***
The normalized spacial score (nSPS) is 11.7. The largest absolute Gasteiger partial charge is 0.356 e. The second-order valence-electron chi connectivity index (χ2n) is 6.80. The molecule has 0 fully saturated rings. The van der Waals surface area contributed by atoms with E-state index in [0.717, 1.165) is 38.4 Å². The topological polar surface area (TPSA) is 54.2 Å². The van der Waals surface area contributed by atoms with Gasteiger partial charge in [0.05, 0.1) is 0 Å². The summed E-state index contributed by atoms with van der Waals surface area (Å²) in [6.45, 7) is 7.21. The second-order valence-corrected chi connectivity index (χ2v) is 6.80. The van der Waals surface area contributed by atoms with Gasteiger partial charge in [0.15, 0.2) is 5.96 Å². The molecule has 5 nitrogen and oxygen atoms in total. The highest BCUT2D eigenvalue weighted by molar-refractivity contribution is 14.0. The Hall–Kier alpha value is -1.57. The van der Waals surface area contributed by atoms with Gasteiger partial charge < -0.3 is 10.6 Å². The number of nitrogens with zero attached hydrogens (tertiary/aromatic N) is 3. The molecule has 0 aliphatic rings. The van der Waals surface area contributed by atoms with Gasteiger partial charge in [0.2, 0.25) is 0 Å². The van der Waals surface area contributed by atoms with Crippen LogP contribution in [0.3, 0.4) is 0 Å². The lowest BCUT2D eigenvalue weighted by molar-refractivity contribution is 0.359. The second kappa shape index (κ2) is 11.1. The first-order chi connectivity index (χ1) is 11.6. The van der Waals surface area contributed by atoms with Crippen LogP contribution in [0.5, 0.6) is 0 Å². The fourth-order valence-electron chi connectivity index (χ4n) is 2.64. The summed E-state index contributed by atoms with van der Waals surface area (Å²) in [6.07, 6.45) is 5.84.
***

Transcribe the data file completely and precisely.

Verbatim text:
The normalized spacial score (nSPS) is 11.7. The largest absolute Gasteiger partial charge is 0.356 e. The second-order valence-electron chi connectivity index (χ2n) is 6.80. The molecule has 0 fully saturated rings. The van der Waals surface area contributed by atoms with E-state index in [0.717, 1.165) is 38.4 Å². The topological polar surface area (TPSA) is 54.2 Å². The van der Waals surface area contributed by atoms with Gasteiger partial charge in [0.05, 0.1) is 0 Å². The summed E-state index contributed by atoms with van der Waals surface area (Å²) in [6.45, 7) is 7.21. The second-order valence-corrected chi connectivity index (χ2v) is 6.80. The van der Waals surface area contributed by atoms with Gasteiger partial charge in [0.15, 0.2) is 5.96 Å². The molecule has 5 nitrogen and oxygen atoms in total. The highest BCUT2D eigenvalue weighted by molar-refractivity contribution is 14.0. The Hall–Kier alpha value is -1.57. The van der Waals surface area contributed by atoms with Gasteiger partial charge < -0.3 is 10.6 Å². The number of nitrogens with zero attached hydrogens (tertiary/aromatic N) is 3. The molecule has 0 aliphatic rings. The van der Waals surface area contributed by atoms with Gasteiger partial charge in [0.2, 0.25) is 0 Å². The van der Waals surface area contributed by atoms with Crippen LogP contribution in [0.3, 0.4) is 0 Å². The lowest BCUT2D eigenvalue weighted by molar-refractivity contribution is 0.359. The second kappa shape index (κ2) is 11.1. The first-order chi connectivity index (χ1) is 11.6. The van der Waals surface area contributed by atoms with Crippen LogP contribution in [0.5, 0.6) is 0 Å². The fourth-order valence-electron chi connectivity index (χ4n) is 2.64. The summed E-state index contributed by atoms with van der Waals surface area (Å²) in [6.07, 6.45) is 5.84.